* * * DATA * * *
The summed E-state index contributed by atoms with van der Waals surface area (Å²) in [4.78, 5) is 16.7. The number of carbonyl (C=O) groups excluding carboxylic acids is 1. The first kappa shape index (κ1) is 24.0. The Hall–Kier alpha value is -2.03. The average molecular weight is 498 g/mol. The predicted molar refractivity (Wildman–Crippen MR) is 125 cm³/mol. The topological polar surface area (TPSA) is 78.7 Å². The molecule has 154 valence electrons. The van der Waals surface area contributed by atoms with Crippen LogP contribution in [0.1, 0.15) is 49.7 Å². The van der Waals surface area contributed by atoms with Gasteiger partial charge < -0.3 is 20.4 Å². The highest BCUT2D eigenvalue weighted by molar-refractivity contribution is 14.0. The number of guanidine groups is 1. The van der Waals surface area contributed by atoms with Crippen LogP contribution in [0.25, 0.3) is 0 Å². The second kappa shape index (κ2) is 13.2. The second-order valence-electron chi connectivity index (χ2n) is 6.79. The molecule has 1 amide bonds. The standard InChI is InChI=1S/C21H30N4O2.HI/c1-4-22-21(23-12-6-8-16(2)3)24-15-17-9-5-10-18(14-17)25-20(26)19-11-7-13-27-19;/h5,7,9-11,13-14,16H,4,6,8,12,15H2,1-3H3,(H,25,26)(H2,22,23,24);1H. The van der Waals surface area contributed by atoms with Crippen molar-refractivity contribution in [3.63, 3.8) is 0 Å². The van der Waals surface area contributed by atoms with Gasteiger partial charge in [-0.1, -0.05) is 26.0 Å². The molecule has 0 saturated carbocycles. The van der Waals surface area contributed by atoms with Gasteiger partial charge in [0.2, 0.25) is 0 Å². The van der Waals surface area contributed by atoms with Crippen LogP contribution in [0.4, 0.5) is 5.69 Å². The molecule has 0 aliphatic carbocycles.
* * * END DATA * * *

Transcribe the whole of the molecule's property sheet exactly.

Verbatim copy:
The summed E-state index contributed by atoms with van der Waals surface area (Å²) in [4.78, 5) is 16.7. The number of carbonyl (C=O) groups excluding carboxylic acids is 1. The first kappa shape index (κ1) is 24.0. The Hall–Kier alpha value is -2.03. The average molecular weight is 498 g/mol. The predicted molar refractivity (Wildman–Crippen MR) is 125 cm³/mol. The topological polar surface area (TPSA) is 78.7 Å². The molecule has 154 valence electrons. The van der Waals surface area contributed by atoms with Crippen LogP contribution in [0.1, 0.15) is 49.7 Å². The van der Waals surface area contributed by atoms with Gasteiger partial charge < -0.3 is 20.4 Å². The highest BCUT2D eigenvalue weighted by molar-refractivity contribution is 14.0. The number of guanidine groups is 1. The van der Waals surface area contributed by atoms with Crippen LogP contribution in [0.25, 0.3) is 0 Å². The second kappa shape index (κ2) is 13.2. The second-order valence-electron chi connectivity index (χ2n) is 6.79. The molecule has 1 amide bonds. The standard InChI is InChI=1S/C21H30N4O2.HI/c1-4-22-21(23-12-6-8-16(2)3)24-15-17-9-5-10-18(14-17)25-20(26)19-11-7-13-27-19;/h5,7,9-11,13-14,16H,4,6,8,12,15H2,1-3H3,(H,25,26)(H2,22,23,24);1H. The van der Waals surface area contributed by atoms with Crippen molar-refractivity contribution in [3.63, 3.8) is 0 Å². The van der Waals surface area contributed by atoms with Gasteiger partial charge in [-0.1, -0.05) is 26.0 Å². The molecule has 0 saturated carbocycles. The van der Waals surface area contributed by atoms with Gasteiger partial charge in [0.2, 0.25) is 0 Å². The van der Waals surface area contributed by atoms with Crippen LogP contribution in [0.4, 0.5) is 5.69 Å². The molecule has 0 aliphatic carbocycles.